The following are remarks by Herman Goldstein, Professor of Law Emeritus, University of Wisconsin Law School upon receipt of the Distinguished Achievement Award in Evidence-Based Crime Policy.

GoldsteinI greatly appreciate the recognition extended to me by the Center for Evidence-Based Crime Policy by honoring me with your Distinguished Achievement Award.  I’m especially appreciative to David, Cynthia and the other members of the awards committee for nominating me to receive the award.

Your kindness in making the award has been an occasion for me to engage in some reflections–on the evolution of the Center, on our common interests, and on my own hopes for the future development of policing–and I wanted to share them with you here.

The CEBCP has, in its relatively short history, emerged as playing a central, leadership role in the refinement of strategies for dealing with crime.  By bringing to bear expertise of the highest order from the field of criminology, the Center has assured that the policing field has the benefit of all of the extensive research that has been done–and continues to be done–by that discipline. Most important from my standpoint, CEBCP has, as one of its central goals, developed concentrated resources to bear on the evaluation of emerging police strategies. In doing so, it has aggressively engaged with practitioners, making great strides to fill more systematically the gap that has long existed between police practitioners and those–largely from the academic field–who have the skills with which to guide and develop research relating to the police. It has been extraordinarily productive in making a mass of high-quality research available of direct benefit to practitioners.

I have seen many connections between my own work as a long-time student of policing as an institution and the more specialized, intensive work of the CEBCP.  I’ve strongly advocated over the past four decades that the police focus their reform efforts more directly on improving their effectiveness and fairness in dealing with the diverse range of behavioral problems they are expected to handle; that they commit themselves in a more targeted way to critical analysis of these problems and their response to them. THE CEBCP, by applying rigorous research methods to the evaluation of newly emerging strategies, has injected new vigor at the ultimate stages in this overall process. I’ve welcomed these efforts. In my own concept of the future development of policing as an institution, I’ve argued that all of the more traditional concerns–about organization, personnel, leadership, training and procedures–should be shaped to support and be informed by our increased knowledge about the ultimate effectiveness and fairness of police operations.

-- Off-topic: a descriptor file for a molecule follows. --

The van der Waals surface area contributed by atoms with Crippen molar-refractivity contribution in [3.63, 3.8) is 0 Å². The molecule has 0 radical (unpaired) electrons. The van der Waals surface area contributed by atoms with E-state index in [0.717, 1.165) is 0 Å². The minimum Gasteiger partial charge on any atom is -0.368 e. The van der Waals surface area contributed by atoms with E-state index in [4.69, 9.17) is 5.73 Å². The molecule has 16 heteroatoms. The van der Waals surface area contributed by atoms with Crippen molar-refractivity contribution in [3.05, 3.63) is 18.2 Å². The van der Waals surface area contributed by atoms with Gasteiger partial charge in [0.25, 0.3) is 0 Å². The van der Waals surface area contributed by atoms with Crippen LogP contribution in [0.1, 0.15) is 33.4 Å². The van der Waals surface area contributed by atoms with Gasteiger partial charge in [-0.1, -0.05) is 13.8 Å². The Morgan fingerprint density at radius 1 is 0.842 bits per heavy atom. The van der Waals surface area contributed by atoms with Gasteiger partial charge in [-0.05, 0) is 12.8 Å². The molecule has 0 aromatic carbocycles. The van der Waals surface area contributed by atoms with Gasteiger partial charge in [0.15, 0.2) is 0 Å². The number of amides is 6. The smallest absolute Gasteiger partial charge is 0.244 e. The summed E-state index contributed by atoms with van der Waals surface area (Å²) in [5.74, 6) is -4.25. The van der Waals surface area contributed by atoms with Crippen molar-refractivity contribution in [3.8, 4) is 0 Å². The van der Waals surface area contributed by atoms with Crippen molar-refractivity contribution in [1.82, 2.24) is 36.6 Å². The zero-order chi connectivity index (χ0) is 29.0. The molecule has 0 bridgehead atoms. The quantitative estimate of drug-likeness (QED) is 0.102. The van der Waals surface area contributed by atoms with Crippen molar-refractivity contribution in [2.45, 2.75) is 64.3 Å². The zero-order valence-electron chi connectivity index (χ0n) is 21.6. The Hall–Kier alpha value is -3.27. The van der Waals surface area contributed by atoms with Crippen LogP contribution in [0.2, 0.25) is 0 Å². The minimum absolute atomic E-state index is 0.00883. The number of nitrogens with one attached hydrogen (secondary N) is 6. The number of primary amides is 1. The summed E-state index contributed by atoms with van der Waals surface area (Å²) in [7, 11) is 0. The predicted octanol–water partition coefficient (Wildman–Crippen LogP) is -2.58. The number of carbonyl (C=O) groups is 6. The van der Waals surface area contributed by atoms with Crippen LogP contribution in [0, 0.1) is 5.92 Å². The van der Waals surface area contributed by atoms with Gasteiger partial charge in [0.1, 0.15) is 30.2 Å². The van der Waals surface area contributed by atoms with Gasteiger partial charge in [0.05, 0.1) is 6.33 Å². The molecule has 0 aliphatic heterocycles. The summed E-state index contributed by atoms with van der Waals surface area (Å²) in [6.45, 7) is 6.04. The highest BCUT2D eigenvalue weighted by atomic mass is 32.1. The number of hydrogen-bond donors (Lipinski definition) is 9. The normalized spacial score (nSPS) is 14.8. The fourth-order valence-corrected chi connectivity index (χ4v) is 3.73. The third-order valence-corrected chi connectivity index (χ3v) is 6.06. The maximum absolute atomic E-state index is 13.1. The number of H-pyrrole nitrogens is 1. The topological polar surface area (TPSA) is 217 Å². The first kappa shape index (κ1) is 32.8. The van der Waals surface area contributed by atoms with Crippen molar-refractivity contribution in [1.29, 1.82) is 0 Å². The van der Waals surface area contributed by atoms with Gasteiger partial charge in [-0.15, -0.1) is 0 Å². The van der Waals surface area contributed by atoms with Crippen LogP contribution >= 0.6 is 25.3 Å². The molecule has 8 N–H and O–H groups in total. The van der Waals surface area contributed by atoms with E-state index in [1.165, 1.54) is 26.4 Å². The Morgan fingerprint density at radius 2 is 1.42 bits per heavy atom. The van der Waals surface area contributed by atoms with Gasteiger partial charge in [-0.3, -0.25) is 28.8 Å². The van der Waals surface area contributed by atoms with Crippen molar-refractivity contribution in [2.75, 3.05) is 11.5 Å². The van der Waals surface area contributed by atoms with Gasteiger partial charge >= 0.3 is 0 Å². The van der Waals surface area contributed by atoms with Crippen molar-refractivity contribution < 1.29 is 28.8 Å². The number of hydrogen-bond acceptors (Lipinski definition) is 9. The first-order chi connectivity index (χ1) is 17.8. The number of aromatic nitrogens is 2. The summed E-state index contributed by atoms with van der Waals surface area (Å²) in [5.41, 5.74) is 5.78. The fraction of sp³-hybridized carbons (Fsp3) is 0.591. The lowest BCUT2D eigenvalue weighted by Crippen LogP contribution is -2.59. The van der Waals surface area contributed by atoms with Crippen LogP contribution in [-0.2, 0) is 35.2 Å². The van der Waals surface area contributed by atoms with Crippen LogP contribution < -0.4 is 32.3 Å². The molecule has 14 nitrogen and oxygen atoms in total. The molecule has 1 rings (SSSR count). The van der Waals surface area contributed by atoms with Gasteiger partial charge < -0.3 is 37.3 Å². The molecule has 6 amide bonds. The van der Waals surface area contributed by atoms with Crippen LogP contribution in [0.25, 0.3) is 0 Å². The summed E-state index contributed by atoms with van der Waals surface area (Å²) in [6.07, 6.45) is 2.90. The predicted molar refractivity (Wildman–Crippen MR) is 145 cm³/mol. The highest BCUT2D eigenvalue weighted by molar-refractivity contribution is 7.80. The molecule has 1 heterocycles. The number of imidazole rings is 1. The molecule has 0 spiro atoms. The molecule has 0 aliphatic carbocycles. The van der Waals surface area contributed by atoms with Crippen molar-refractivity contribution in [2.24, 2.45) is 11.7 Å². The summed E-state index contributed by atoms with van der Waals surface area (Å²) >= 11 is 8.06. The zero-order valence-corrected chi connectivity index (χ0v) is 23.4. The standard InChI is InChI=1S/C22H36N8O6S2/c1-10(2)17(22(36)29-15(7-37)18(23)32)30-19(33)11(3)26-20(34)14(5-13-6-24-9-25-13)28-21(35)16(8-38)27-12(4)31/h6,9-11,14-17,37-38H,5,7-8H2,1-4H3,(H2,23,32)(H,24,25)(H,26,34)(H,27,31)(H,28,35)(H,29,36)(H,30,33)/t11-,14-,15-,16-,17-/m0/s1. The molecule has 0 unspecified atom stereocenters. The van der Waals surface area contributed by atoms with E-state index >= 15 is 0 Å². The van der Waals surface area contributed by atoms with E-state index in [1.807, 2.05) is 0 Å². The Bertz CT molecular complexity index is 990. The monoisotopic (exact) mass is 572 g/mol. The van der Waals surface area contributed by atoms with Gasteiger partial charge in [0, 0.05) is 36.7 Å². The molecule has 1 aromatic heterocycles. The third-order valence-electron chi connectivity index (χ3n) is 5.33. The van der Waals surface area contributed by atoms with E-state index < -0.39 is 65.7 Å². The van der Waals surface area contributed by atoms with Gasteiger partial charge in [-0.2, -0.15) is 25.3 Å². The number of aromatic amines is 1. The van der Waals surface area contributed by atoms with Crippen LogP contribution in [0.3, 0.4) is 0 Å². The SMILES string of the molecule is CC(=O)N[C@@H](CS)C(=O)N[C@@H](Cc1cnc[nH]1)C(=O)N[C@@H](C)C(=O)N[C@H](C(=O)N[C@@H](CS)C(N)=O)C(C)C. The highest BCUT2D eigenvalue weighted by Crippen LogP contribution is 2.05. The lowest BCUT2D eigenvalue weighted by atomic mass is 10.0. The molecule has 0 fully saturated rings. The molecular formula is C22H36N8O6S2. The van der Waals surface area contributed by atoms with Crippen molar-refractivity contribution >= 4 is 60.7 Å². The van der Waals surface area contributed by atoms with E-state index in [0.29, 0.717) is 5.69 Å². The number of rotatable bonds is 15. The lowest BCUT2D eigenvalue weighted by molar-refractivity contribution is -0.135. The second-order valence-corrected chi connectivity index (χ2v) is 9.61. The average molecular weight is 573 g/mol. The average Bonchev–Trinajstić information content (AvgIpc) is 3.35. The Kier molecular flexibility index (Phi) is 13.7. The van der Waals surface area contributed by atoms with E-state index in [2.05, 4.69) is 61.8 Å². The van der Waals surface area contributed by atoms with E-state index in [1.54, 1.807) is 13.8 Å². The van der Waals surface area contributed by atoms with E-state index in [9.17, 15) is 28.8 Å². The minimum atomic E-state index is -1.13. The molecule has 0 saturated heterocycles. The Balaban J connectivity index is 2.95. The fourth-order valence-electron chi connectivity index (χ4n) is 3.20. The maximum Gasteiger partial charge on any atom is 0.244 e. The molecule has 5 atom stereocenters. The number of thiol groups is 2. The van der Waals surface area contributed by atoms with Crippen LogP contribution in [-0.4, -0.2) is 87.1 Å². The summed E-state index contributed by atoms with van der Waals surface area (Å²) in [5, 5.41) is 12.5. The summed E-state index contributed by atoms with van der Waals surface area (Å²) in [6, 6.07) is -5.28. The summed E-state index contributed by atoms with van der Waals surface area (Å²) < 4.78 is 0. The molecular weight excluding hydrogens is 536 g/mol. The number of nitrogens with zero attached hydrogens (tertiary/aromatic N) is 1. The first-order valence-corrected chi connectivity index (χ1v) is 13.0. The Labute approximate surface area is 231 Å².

As we look forward, I’m hopeful, stimulated by the flurry of attention focused on policing in recent months, that the policing field will increasingly commit itself, from the bottom up, to thinking analytically and creatively, and in much greater depth, about its day-to-day work. The police — from officers on the street to its chief executives — have so much to contribute and so much to gain from adopting this posture. An enormous amount of work remains to be done, in the “trenches”, toward encouraging and eliciting such a commitment–in “getting the ball rolling” and in constant “sifting and winnowing” of the results of their efforts.  Much depends on their engagement.  As these efforts spread and mature, facilitated by the greater use of the skills of trained analysts within police agencies, I’m hopeful that a steadily increasing portion of police business will be subject to higher-levels of analysis. The CEBCP is playing a leadership role toward this goal, by engaging in collaborative work between practitioners and academics, by encouraging others to follow their example, and in making the results of their own research so easily accessible to practitioners as guidance for sharpening their operations. All of the elements in this progressive model, taken together, have great promise for building a body of knowledge that will enable the police to meet more effectively the heavy and challenging demands on them for the policing of a complex, diverse and free society.

I’m especially honored to have shared this year’s award with Wesley Skogan, for whom I have the highest regard as one of the true pioneers in conceptualizing and seeking to evaluate innovations in policing.  I extend my best wishes for the continued efforts of the CEBCP, and for the success of the symposium.

Herman Goldstein